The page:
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August 17, 2008


If you've attended a concert of orchestral music, what's the thing you remember most? Let me guess. It was the mistakes in the horn section.

I'm a former hornist, though I was never close to becoming a professional. I was pretty good in high school -- selected for the All-State Band in New York (yes, there is such a thing) -- and played briefly with my college symphony orchestra. So I say this lovingly: Horn splats are a fact of life, even at the professional level.

Now, someone who doesn't say this with any particular love is Allan Kozinn, who's written "The French Horn, That Wild Card of the Orchestra" in the New York Times. This article is essentially a defense of his criticism of horn players, and he's pretty unsympathetic. I don't blame him; I just report.

Now, I know what's going on here. When you attend a professional orchestra concert, you don't want your evening to be marred by some professional hornist who doesn't hit the right notes. Personally, as a hornist, I always loved to hear splattery from the horn section, because it made the musicians seem more human and made me feel somewhat less imperfect than I was. But I'm in the minority.

Consider a comparison to baseball. You go to a game played by your favorite team, which is losing by a run in the bottom of the ninth. The bases are loaded with one out, putting the tying and winning runs in scoring position, and the team's leading hitter comes to bat. He's hitting .333 on the season, which is fantastic, in the top 10 of the league. (Remember, in baseball you're a hero if you make an out only 2 out of every 3 at bats.) The batter hits a hard grounder directly to the shortstop, who turns an easy double play, and the game is over. Naturally, you boo the hitter.

Why should you be upset with the hitter? He's done a great job all season, and you know that he's going to fail two-thirds of the time he comes to bat. But still, you expect more.

The difference between a baseball team a professional orchestra is that with an orchestra you expect perfection. There's a brilliant Peter Schickele spoof in which he announces the first movement of Beethoven's Fifth Symphony as if it were a sporting event. It's been described this way:

On Peter Schickele's album P.D.Q. Bach On the Air (Vanguard CD-79268 LP-79268) two broadcasters provide a running commentary on a performance of the first movement, as if it were a sports event. In this recording the commentary is simply dubbed over a recording of the music. When Schickele performs the Beethoven's Fifth Sportscast on tour the music is played by a live orchestra. The act includes a referee as well as commentators and the music stops for instant replays, player substitutions and penalties.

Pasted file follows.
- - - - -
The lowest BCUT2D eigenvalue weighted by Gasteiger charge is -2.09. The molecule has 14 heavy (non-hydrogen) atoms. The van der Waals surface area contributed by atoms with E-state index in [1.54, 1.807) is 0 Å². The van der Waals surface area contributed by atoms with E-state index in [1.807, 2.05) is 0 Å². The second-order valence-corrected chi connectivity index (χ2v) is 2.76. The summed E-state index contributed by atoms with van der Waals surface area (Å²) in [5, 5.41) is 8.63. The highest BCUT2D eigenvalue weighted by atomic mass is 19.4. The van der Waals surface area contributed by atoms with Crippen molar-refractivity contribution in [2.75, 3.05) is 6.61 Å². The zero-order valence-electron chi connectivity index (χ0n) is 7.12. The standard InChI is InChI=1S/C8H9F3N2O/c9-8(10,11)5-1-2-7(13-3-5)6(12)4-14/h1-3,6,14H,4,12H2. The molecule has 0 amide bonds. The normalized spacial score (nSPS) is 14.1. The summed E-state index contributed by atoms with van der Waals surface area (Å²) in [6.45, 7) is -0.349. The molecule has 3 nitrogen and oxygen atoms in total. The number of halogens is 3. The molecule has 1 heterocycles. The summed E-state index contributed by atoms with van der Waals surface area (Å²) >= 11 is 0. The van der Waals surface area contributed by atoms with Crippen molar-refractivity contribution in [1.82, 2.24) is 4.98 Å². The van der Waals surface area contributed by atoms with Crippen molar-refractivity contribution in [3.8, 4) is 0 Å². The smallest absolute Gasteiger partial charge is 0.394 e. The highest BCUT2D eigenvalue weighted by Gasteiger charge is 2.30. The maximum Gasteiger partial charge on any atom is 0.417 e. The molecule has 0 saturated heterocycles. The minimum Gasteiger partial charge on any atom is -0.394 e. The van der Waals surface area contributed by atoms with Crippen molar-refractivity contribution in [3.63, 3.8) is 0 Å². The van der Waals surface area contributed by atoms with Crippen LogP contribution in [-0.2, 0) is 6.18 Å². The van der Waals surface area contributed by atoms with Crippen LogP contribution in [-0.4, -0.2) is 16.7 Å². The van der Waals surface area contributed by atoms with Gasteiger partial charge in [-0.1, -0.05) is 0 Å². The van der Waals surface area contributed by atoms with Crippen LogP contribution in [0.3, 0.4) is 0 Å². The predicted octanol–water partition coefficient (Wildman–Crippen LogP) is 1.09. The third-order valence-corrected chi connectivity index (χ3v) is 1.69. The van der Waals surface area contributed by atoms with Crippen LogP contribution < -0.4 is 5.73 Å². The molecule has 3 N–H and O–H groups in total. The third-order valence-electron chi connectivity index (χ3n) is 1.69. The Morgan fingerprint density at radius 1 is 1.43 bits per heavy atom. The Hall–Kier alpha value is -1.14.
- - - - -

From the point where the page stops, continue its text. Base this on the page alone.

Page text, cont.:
For me, the highlight of the routine is a loud mistake from one of the horn players, which Schickele and his colleague discuss as if it were the shortshop booting a ground ball.

This routine illustrates my point. With an orchestra, you don't tolerate mistakes the way you might on the ball field. As Kozinn says:
Composers write, and have always written, music that pushes the limits of technique. And if you’re onstage in a professional capacity, you’re expected to be able to negotiate it. That’s the least audiences expect, and it’s a precondition for what they buy tickets for: to be moved by an interpretation; to savor its nuances and to hear something revelatory, whether the work is new or familiar.
In other words, that damned hornist splattered the note again and ruined my experience. And it isn't just with "period" instruments -- horns without valves -- which Kozinn spends a good deal of time discussing.

So what's the excuse for this? Kozinn says he's heard from hornists with all sorts of excuses, all the way down to conspiracy theories. But the only technical reason he gives is this: "a bit of condensation from a player's breath adhering to the inside of a coil can lead to cracked notes, or 'clams.'"

Let me offer another perspective -- another excuse, if you will -- and any serious horn players who should happen to stumble on this post can weigh in.

All brass instruments depend on the harmonic series. The technical explanation is here, but as a generalization, all of these notes can be played with the same fingering (or for a trombone, the same position). If you click the link I gave you and look at the notes, you'll notice that the first interval is an octave, followed by a fifth, getting progressively smaller as you get higher in the series. If you play a brass instrument other than a French horn, your normal range is at the lower end of the harmonic series. So when you try to hit a note, you're probably going to hit that note. Different notes with the same fingering are hit by changing your embouchure, your muscle contraction and lip placement. At the low end of the harmonic series, the nearest note with the same fingering is far enough away that you won't miss it through an embouchure that's slightly off.

With the French horn, it's different. The normal range of the horn is at the mid- and upper-ranges of the harmonic series. (A good hornist can reach two full octaves below that normal range.) And when you're higher up in the harmonic series for your usual range, the notes that are played with the same fingerings are quite close together. If your embouchure is only slightly off, you can easily hit the wrong note.

I realize this is only one portion of the explanation. It doesn't explain why a hornist would splat a note toward the bottom of the normal range. But I think it may explain as well as anything why the horn section in a professional orchestra will give you lots of runs and hits but also more than a few errors.

UPDATE (8/24): Hornist Bruce Hembd, who writes at Horndogblog, agrees that the harmonic series is a bigger issue than condensation.